Contrary to what Mr. Trump and his administration says, the sanctuary city movement (americanprogress.org; Jan. 26, 2017; date accessed Feb. 12, 2018) does not provide immunity to any and all undocumented immigrants.  Once again, it does not: rather it "...reasserts that cites will not use limited local enforcement resources to enforce federal immigration laws."  This was the rationale behind Los Angeles Mayor Eric J. Garcetti's excutive directive "Standing with Immigrants: A City of Safety, Refuge, and Opportunity for All (lamayor.org March 21, 2017; date accessed Feb. 12, 2018).  Mayor Garcetti's executive directive was designed to "enhance public safety for all residents."  In Los Angeles, police officers are not allowed to arrest a person solely based on their immigration status, because,

...when people feel confident that they can come forward as a victim or a witness to crime, irrespective of immigration status, the police department's ability to protect and serve all is enhanced.

"Develop programs to support undocumented residents"

The cities of Seattle (seattletimes.com; April 5, 2017; date accessed Feb. 12, 2018), Washington D.C. (washingtonpost.com; Jan. 9, 2017; date accessed Feb. 12, 2018), and Los Angeles (dailynews.com; June 21, 2017; date accessed Feb. 12, 2018) have established defense funds (washingtonpost.com; Jan. 9, 2017) to cover legal fees facing deportation.  Juliana Kerr writes, "The late San Francisco Mayor  Ed Lee non ounces the city would cover [sanfrancisco.cbslocal.com; Sept. 21, 2017 date accessed Feb. 12, 2018] the DACA renewal application fees for residents. Chicago offers the Star Scholarship [ccc.edu; date accessed Feb. 12, 2018]--free education at City Colleges of Chicago--to all who qualify, regardless of immigration status."

"Implement municipal ID programs"

A municipal identity card provides everyone (populardemocracy.org; date accessed Feb. 12, 2018)--regardless of citizenship status--with access to important benefits like a library card, pre-paid debit cards, and public transportation.  Chicago launched its "CityKey" (chicago.suntimes.com; Dec. 14, 2017; date accessed Feb. 12, 2018) this past December, which began as an identity card to help undocumented immigrant feel part of the city.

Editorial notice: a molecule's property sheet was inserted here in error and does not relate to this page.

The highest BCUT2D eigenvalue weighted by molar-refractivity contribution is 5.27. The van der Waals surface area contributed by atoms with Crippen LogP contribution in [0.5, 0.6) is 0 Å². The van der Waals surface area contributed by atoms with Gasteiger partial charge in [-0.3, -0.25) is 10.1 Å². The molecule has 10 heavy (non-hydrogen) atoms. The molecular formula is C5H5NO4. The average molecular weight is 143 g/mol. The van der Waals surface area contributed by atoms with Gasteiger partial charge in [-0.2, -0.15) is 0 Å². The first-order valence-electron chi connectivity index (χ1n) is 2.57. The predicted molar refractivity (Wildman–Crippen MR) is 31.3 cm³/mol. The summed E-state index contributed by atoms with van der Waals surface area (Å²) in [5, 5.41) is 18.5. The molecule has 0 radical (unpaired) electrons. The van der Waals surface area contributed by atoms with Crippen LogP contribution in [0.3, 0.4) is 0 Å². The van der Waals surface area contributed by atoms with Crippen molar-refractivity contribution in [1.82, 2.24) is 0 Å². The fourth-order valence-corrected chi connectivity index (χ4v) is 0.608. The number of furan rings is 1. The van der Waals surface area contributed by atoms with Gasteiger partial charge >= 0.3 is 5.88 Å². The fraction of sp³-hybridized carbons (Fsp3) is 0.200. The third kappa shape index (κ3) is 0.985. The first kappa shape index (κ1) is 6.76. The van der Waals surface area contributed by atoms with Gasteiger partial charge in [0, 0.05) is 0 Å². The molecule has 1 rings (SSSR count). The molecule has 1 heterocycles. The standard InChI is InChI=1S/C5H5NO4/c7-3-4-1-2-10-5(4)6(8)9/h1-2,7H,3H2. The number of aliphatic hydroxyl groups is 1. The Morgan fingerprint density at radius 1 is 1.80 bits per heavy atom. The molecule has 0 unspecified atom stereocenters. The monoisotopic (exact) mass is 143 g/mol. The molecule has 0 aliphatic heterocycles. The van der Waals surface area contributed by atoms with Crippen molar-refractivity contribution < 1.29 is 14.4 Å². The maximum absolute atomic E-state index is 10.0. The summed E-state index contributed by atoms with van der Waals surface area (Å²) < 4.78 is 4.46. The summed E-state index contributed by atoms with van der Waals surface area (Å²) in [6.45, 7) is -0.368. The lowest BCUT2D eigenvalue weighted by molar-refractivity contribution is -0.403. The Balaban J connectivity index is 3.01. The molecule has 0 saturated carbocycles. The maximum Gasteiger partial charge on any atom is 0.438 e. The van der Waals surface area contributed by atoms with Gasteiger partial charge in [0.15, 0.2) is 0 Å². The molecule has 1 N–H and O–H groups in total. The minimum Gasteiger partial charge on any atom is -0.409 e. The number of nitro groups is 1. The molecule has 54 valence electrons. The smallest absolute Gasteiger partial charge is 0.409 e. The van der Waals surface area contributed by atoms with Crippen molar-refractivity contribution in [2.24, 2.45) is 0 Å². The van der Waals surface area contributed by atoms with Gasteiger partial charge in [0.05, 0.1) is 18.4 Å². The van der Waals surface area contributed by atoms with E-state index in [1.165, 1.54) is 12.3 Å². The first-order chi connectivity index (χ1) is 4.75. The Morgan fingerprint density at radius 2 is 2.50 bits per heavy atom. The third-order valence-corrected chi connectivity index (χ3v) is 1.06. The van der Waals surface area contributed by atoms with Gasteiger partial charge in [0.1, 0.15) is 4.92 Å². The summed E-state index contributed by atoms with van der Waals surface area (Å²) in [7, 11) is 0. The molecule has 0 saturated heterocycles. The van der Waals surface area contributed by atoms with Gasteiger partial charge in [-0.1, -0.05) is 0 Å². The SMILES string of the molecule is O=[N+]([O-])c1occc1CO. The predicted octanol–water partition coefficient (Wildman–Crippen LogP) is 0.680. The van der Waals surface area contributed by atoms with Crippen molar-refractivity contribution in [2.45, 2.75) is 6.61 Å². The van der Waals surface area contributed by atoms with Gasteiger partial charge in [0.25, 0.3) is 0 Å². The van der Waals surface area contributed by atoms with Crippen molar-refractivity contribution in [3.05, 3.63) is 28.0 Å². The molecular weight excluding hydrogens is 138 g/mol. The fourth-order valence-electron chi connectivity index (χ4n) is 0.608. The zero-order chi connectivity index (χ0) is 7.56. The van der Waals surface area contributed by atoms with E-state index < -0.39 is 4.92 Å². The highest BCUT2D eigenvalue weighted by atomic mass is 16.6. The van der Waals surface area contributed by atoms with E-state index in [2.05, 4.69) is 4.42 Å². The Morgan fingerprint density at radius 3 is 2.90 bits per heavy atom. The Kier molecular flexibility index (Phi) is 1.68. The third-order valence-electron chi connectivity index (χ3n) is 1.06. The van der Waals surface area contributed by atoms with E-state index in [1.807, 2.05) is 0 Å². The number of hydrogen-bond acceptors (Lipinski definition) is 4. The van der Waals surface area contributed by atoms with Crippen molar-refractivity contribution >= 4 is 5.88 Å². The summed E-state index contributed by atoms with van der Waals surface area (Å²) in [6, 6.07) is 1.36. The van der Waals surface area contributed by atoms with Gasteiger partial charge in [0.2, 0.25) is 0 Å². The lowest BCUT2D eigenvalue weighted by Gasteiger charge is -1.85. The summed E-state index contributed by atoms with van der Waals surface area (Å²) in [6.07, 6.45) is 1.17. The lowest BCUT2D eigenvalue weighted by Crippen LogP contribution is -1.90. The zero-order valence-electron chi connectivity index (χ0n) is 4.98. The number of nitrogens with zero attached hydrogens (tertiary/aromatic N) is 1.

"Explore strategic priorities with city council members"

There are several other strategies in process that more cities can take on, test, and adapt it to meet their needs.  Ms. Kerr reports, "Salt Lake City, for example, is looking into the possibility of offering a tax credit to companies who provide ESL [English as a Second Language] to employees."  In the Rust Belt city of Akron, Ohio, immigrants are a demographic life saver (thechicagocouncil.org; March 23, 2017;  date accessed Feb. 12, 2018) as the city's native-born population continues to dwindle; "the city recently released a 'strategic welcome plan' [cleveland.com; Oct. 18, 2017; date accessed Feb. 12, 2018] to be a more welcoming place in an era of federal hostility."

"Join coalitions for collective action"

Some meaningful actions go beyond a city's limits.  One example is Cities for Action (citiesforaction.us; date accessed Feb. 12, 2018), a coalition of 150 American mayors.  An organization like CFA can enhance individual efforts and provide a sharing platform for best practices and add their name to a group statements such as the letter that demanded the administration continue Temporary Protection Status for Salvadoran in the U.S. (Ibid).  Another example is the Welcoming America (welcomingamerica.org; date accessed Feb. 12, 2018) network, a non-profit agency founded in 2009, to provide support to inclusive communities.

"Collaborate with suburban leaders"

This is crucial to bridging the urban-suburban divide around the subject of immigration (thechicagocouncil.org; Dec. 5, 2016).  Ms. Kerr writes, "The 2016 Chicago Council Survey highlighted this phenomenon, with outer-ring suburban residents 15 percentage points more likely to support deportation and reject a path to citizenship."  To close the gap, some urban mayors, as in Boston and the Chicago Metropolitan Mayors Caucus (mayorscaucus.org; date accessed Feb. 12, 2018) have begu meeting with community leaders to develop a regional approach toward immigration.

"Push for change at the state level"

Goes without saying, change in immigration strategies is also in the best interest of a state.  Civic leaders are working with state officials to enact state-level laws (ncsl.org; date accessed Feb. 12, 2018such as offering drivers' licenses and offer in-state tuition to undocumented immigrants (California does this).  Illinois Governor Bruce Rauner followed Chicago's lead and signed the Trust Act in August 2017 (chicago.cbslocal.com; Aug. 28, 2017; date accessed Feb. 12, 2018.

"Demand a seat at the global table"

As cities and metropolitan regions absorb more migrants and refugees, they can no longer be ignored by internal agencies.  Juliana Kerr reports, "Many cities signed a petition requesting a role [foreignpolicy.com; Dec. 5, 2017; date accessed Feb. 12, 2018] in the UN's Global Compact on MIgration."  Mayors representing New York City, Chicago, Atlanta, and Philadelphia have insisted "that it is imperative that municipalities be included in global cooperation, even if the country has withdrawn [theguardian.com; Dec. 3, 2017; date accessed Feb. 12, 2018] national-level engagement."  The cities must work aggressively and consistently to be active participants.

Absolutely there are plenty of things cities cannot do to aid immigrants and refugees: they may not be able to increase the H1-B (temporary worker) visa quotas, grant legal status to undocumented immigrants, or expand TPS.  However, with innovative municipal policies and collective action, they can build the necessary momentum and create norms for badly needed reforms.  While the Trump administration continues to plod its way through how to proceed, cities need to keep moving forward as champions of inclusion and integration.